Jack is just wrong — Democrats have cut billions from the budget, reformed spending priorities and tried to modernize an out-of-date tax structure. We have more work to do, but we've passed several key fiscally responsible measures, like rebidding all state contracts and adopting new budget methods that hold state agencies accountable for the results they achieve, not just for the money they spend. And Jack's solution? Vote against the Democrats? Dump Pat Quinn for Scott Lee Cohen? Pat Quinn is an honest, hardworking guy who took office under the worst of circumstances and is trying to steer the state through the foulest economy since the Great Depression. Jack, you're going to dump Pat Quinn and vote for an accused wife-beating pawnbroker whose idea of a job fair is to recruit people into Ponzi rackets and pyramid schemes? Jack, have you lost your mind?
At least you're not planning to vote for stealth-Republican candidate Bill Brady, whose campaign strategy is primarily not being Pat Quinn and not letting voters find out about his ultra-conservative positions — rolling back the minimum wage, ending equal pay for women, eliminating a woman's right to choose in all cases, reinstating the death penalty, constitutionally outlawing civil unions and permitting the mass execution of stray dogs and cats, just to name a few. Remember, it is the George Bush-Republicans who got us into this mess, and the George Bush-Republicans who are doing everything in their power to frustrate President Obama's efforts to steer the nation out of the damage they inflicted. Jack, do you really want to replace Illinois government with a "Bush-without-the-charm" administration?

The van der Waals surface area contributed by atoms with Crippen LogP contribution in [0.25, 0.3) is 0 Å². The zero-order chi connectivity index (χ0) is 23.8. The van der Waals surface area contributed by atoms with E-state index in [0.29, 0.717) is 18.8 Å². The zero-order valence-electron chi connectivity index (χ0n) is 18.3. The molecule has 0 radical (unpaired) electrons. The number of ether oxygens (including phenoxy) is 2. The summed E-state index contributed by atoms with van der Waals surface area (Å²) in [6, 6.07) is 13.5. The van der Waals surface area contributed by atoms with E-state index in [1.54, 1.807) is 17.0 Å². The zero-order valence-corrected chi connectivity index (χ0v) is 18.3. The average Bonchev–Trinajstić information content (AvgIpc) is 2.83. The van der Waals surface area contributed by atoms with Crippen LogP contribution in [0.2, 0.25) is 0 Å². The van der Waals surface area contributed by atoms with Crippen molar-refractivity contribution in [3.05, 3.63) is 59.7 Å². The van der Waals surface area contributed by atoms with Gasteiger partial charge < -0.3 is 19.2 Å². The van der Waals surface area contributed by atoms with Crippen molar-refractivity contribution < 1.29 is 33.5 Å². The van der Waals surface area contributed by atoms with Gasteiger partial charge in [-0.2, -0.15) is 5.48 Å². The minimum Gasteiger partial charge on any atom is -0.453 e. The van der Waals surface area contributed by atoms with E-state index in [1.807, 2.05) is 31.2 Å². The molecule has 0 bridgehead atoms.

Jack, you want to send a message to Democrats? Here's how you send a message: vote for Democrats, top to bottom. You will send two clear messages. One, you want Democrats to fix this mess without looking for Republicans to provide bipartisan "political cover." Two, you support President Obama and you trust Democrats to provide Democratic solutions that protect working families and help people most in need. You support educating our children and putting people back to work.
Jack, if you try to send a message by voting Democrats out of office, you'll have to live with the consequences. You will empower all the anti-Obama "tea party" activists of the world. You'll be responsible for the slash-and-burn, Bush-retread Republican "solutions" that will cut education funding, cut social service funding and throw people off the health care rolls. Also, we can afford tax breaks for the richest among us. That's some message.
Don Harmon is an Illinois state senator, 39th District, assistant Senate majority leader and Democratic committeeman who lives in Oak Park.